The U.N. refugee agency (UNHCR) says it is extremely concerned about continuing attacks by Sudanese janjaweed militia in eastern Chad. The UNHCR says the number of people fleeing the raids is rising.
In the latest attack, a few days ago, the U.N. refugee agency reports armed militiamen stole 350 head of cattle in the Goz Beida region of eastern Chad.
Spokesman Ron Redmond, says in this instance no one was killed. But, he says there have been numerous cases in recent months where people have died in raids. In April, for instance, he says hundreds of janjaweed attacked a village, massacring more than 100 men and stealing hundreds of cattle.
He says the violence is forcing thousands of people to flee their homes.
"UNHCR teams have interviewed many displaced in spontaneous settlements," he said. "They say attacks are being perpetrated by janjaweed militia coming from Sudan. They also said that on several occasions, they recognized Chadians from other tribes taking part in attacks together with the Sudanese janjaweed militia. They allege that those Chadians had concluded agreements with the militia to avoid attacks on their own properties and livestock."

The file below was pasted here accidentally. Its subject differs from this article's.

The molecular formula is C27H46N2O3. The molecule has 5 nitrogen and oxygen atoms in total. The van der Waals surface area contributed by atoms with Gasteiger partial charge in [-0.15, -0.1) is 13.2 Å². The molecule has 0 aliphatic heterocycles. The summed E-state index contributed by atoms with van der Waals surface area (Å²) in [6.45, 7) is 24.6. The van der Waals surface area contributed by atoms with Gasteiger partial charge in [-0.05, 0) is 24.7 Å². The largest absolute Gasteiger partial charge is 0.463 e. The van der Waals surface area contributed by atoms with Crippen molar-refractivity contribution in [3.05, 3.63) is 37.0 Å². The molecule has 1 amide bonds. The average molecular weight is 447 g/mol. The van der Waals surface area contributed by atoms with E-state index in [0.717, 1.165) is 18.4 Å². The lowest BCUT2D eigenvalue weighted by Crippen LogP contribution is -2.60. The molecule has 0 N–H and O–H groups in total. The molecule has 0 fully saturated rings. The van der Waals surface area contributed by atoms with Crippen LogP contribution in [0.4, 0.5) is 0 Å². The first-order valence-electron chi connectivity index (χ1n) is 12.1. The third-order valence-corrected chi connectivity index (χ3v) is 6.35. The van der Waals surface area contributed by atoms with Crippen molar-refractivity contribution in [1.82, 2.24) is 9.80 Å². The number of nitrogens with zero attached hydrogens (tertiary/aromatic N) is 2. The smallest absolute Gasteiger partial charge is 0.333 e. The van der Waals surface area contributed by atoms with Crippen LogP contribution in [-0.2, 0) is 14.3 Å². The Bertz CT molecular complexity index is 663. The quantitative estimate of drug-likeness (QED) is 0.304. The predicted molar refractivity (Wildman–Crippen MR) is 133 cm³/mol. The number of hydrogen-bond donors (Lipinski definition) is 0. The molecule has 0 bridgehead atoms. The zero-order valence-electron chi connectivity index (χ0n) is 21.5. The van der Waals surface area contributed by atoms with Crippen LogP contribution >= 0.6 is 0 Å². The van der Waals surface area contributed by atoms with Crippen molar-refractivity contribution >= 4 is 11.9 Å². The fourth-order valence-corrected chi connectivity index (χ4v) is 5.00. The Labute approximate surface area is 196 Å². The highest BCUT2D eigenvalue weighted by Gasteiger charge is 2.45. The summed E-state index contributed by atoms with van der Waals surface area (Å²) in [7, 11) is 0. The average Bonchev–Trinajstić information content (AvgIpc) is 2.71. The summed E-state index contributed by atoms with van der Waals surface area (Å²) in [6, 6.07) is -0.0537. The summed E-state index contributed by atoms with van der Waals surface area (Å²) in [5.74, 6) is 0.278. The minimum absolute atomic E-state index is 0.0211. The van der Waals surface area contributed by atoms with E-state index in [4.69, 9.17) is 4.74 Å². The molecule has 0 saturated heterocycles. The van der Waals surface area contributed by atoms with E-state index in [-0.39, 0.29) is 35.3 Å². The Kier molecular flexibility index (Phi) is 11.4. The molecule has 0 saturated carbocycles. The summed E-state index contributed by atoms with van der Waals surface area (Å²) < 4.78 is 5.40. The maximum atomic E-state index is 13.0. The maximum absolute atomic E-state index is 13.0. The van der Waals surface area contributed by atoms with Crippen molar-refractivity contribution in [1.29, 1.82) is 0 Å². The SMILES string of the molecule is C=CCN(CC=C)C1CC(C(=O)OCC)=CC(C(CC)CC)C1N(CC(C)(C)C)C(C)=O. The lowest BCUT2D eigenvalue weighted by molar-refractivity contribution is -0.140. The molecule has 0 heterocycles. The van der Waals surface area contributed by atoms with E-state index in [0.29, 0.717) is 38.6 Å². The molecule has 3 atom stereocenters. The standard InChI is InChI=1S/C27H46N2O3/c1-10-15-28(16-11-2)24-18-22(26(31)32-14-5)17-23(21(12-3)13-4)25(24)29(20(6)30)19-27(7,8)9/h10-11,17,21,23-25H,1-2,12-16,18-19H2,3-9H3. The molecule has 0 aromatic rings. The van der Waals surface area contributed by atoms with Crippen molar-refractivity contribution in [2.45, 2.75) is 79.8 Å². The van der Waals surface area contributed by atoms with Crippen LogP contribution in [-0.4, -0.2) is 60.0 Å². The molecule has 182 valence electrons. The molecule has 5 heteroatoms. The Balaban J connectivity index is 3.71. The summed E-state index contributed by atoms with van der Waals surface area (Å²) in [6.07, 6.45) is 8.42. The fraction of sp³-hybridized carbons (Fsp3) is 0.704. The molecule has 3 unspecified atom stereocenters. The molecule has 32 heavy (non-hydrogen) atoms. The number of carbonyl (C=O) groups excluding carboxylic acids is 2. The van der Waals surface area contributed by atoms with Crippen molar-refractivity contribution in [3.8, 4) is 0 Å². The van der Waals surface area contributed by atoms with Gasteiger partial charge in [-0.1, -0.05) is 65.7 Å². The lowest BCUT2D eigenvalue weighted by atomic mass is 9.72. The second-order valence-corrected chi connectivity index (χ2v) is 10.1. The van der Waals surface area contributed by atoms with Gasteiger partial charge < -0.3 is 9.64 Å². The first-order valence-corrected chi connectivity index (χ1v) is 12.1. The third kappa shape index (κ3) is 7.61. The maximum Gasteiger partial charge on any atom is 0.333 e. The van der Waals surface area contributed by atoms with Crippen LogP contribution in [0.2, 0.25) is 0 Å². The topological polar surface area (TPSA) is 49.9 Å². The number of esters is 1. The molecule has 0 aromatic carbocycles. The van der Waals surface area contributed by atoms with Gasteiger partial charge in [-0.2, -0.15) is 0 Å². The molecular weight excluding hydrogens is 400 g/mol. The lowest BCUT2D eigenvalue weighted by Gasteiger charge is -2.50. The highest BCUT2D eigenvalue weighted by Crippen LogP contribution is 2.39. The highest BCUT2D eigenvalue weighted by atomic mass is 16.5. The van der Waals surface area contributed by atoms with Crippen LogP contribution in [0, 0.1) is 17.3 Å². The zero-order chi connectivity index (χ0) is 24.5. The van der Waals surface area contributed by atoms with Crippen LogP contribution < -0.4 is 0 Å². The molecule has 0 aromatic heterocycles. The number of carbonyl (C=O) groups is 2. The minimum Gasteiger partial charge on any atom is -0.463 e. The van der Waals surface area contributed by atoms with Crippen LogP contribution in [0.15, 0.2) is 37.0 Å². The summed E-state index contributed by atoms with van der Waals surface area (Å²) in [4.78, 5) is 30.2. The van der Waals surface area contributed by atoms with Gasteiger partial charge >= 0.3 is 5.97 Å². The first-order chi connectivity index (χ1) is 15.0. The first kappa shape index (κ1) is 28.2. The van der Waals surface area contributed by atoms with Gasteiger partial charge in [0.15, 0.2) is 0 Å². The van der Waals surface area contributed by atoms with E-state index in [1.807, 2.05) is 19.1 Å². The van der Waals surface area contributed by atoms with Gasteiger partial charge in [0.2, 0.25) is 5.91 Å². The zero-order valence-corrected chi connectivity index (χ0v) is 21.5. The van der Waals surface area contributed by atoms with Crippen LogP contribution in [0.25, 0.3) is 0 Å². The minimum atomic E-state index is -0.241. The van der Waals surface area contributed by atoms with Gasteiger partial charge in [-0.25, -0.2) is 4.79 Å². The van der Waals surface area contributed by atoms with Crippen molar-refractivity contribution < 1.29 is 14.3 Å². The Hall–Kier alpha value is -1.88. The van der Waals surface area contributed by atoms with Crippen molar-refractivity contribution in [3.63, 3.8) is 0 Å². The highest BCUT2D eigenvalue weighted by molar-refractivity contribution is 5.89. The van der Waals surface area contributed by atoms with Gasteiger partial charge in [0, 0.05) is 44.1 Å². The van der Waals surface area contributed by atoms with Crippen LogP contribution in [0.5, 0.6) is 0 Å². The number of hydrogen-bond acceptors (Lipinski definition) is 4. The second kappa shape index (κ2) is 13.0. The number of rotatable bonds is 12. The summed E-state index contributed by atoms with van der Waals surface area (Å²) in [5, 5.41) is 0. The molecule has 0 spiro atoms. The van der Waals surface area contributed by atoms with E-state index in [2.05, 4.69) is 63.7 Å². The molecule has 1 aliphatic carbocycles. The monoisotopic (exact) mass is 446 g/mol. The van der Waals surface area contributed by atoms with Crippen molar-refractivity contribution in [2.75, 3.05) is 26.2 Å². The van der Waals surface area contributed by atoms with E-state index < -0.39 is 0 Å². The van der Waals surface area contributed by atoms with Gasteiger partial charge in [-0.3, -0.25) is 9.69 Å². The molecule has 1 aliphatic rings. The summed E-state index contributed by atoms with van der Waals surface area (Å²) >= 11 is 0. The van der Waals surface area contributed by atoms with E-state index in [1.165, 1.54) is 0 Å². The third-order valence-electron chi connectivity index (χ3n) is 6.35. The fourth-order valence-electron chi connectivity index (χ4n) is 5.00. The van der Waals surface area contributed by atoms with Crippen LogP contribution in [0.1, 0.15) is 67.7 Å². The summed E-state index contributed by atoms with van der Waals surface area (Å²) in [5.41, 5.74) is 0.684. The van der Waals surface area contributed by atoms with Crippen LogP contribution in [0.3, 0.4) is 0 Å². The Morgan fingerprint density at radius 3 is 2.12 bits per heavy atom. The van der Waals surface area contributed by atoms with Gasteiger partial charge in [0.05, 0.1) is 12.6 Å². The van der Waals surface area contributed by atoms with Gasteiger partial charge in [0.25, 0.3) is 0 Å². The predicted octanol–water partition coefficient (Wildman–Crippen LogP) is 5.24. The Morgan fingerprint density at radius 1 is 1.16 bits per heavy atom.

Redmond says the attacks have become more systematic and deadly over the past three months. He says the ongoing insecurity also poses a threat to 213,000 Sudanese refugees from Darfur who are staying in 12 camps along the border with Sudan.
The UNHCR reports an estimated 50,000 Chadians have been displaced in the eastern part of the country in recent months and that number is growing. Redmond says the arrival of additional displaced people in Chadian villages and towns is straining the limited resources of local communities.
"Those camps themselves with over 200,000 refugees are already straining resources in eastern Chad," he added. "If we are going to start seeing tens of thousands of internally displaced on top of that, then we are going to be facing some major, major problems. That is why UNHCR is asking for both Chad and Sudan to do more about security or insecurity along that big border. And, also asking for more international engagement."
For the past few months, the U.N. High Commissioner for Refugees, Antonio Guterres, has been warning of growing regional instability if nothing is done to prevent cross border attacks from escalating.